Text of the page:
DREAMing of bipartisanship
In 2001, Sen. Orrin Hatch introduced the Development, Relief and Education for Alien Minors Act -- better known as the DREAM Act -- into the Senate. The legislation would’ve made it possible for the children of undocumented immigrants to gain permanent residency if they stayed out of trouble and went to school or joined the military. The idea was that we shouldn’t make kids pay for the migration decisions of their parents, and we shouldn’t deny our economy skilled workers we’ve already paid to educate or our military eager recruits who want to defend the country they’ve grown up in.
Hatch’s legislation quickly proved popular with his Republican colleagues. His initial cosponsors included Sens. Sam Brownback, Larry Craig, Mike DeWine, Chuck Grassley, and Richard Lugar. When Hatch reintroduced the bill in 2003, Sens. Lincoln Chaffee, Susan Collins, Norm Coleman, Mike Crapo, Peter Fitzgerald, Chuck Hagel, John McCain and Ben Nighthorse Campbell joined the list of co-sponsors. The legislation cleared the Senate Judiciary Committee with ease: The final tally was 16-3, with seven of the 10 Republicans voting in favor.
More than a decade later, the DREAM Act still hasn’t been signed into law. Some of that is simply because of the vagaries of the Senate and the political calendar. After the legislation passed the Judiciary Committee, it was delayed for various procedural reasons, and then it got crowded out by President George W. Bush’s effort to pass comprehensive immigration reform.
But some of it is because the Republican Party has executed an almost total flip-flop on the idea. In December 2010, during the post-election lame-duck session, a tighter, a more stringent DREAM Act passed the House and came to the floor in the Senate. Fifty-two Democrats, and three Republicans, voted for it. (Two of those Republicans -- Sens. Bob Bennett and Lisa Murkowski -- had lost to tea party primary challengers earlier in 2010. The third, Sen. Richard Lugar, lost to a tea party challenge this year.) The 55 “ayes,” however, weren’t sufficient to overcome a Republican-led filibuster of the bill.
In the past week or so, another version of this story has played out at almost comically high speed. Sen. Marco Rubio proposed a weakened successor to the DREAM Act that would help young undocumented immigrants who go to school or enter the military remain in the country, albeit without a path to citizenship or permanent residence. Days later, President Obama proposed implementing something similar to Rubio’s bill that would effectively halt deportations for the group of immigrants.*
The Republican reaction? Rubio and Mitt Romney have both criticized Obama for acting unilaterally on the issue, and “a Rubio aide confirmed to HuffPost that the senator may not introduce his bill because he believes the politics are now more difficult.”
The aide is almost certainly right: The internal politics of the Republican Party make it very difficult for Republican legislators to vote for anything that Obama publicly supports. But that raises the question: What, exactly, are Democrats supposed to do to compromise with Republicans?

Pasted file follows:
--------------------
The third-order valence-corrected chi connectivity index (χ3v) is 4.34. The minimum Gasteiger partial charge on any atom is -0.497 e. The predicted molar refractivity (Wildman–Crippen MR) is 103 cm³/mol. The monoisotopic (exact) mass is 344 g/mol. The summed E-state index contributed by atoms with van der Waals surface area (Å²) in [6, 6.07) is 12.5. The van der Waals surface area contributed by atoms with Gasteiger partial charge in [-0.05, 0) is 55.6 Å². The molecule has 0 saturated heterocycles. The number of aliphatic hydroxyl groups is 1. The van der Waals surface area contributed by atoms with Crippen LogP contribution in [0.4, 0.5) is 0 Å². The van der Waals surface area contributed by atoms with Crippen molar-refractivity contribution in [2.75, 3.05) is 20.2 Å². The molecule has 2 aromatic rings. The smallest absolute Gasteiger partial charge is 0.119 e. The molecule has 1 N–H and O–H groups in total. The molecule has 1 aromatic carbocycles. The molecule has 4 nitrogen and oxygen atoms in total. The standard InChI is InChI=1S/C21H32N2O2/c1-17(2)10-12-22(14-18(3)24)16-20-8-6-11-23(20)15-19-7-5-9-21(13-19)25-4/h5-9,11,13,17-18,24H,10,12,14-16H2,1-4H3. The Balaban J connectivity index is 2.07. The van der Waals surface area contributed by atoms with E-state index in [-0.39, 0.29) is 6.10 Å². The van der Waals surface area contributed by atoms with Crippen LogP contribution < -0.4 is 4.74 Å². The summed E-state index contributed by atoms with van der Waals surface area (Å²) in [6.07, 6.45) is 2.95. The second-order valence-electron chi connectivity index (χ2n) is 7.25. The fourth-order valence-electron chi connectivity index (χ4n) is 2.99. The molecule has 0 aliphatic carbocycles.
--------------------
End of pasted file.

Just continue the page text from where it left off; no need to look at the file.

As Democrats learned during the DREAM Act’s first decade in existence, proposing policies that Republicans have previously proposed doesn’t work. Since 2009, Democrats have sought to find middle ground with a health-care plan based around an individual mandate (which Republican Sen. John Chafee first introduced into the Senate in the 1990s), a cap-and-trade plan to reduce carbon emissions (which Republican Senator John McCain introduced into the Senate in 2003), and tax-cut based stimulus plans (which President George W. Bush signed in 2008). No go.
Backing policies that Republicans currently support hasn’t proven much more effective. When Obama put his weight behind legislation to create a bipartisan deficit-reduction commission, a number of the Republicans who supported that bill, including Senate minority leader Mitch McConnell, flipped to oppose it.
Obama then created the Simpson-Bowles commission through an executive order. After it finished, Republicans lashed Obama for being cool in his initial reaction to the Simpson-Bowles deficit-reduction plan (which Republicans also didn’t support). So, when the Senate’s bipartisan Gang of Six proposed their version of the Simpson-Bowles plan, Obama gave an enthusiastic press conference calling the plan “good news” and signaling that he would sign it. A “Senate Republican leadership aide” promptly e-mailed Politico’s Mike Allen to say, “Background guidance: The president killed any chance of its success by 1) Embracing it. 2) Hailing the fact that it increases taxes. 3) Saying it mirrors his own plan.”
As for simply acting on his own, that’s what the president tried to do with Rubio’s DREAM-lite, and Republicans quickly attacked him for making bipartisan cooperation on the issue harder, and now Rubio might not release his legislation at all.
To recap: When Democrats endorse ideas Republican pioneered, that doesn’t lead to bipartisanship. When they endorse ideas Republicans currently support, that doesn’t lead to bipartisanship. And when they act on their own, that’s too partisan.
So what, exactly, are they supposed to do?
Correction: This post initially said Obama was using an executive order to implement DREAM-lite. In fact, he’s directing the Department of Homeland Security to use “prosecutorial discretion” in order to implementDREAM-lite. The post has been updated to reflect this fact. More details here.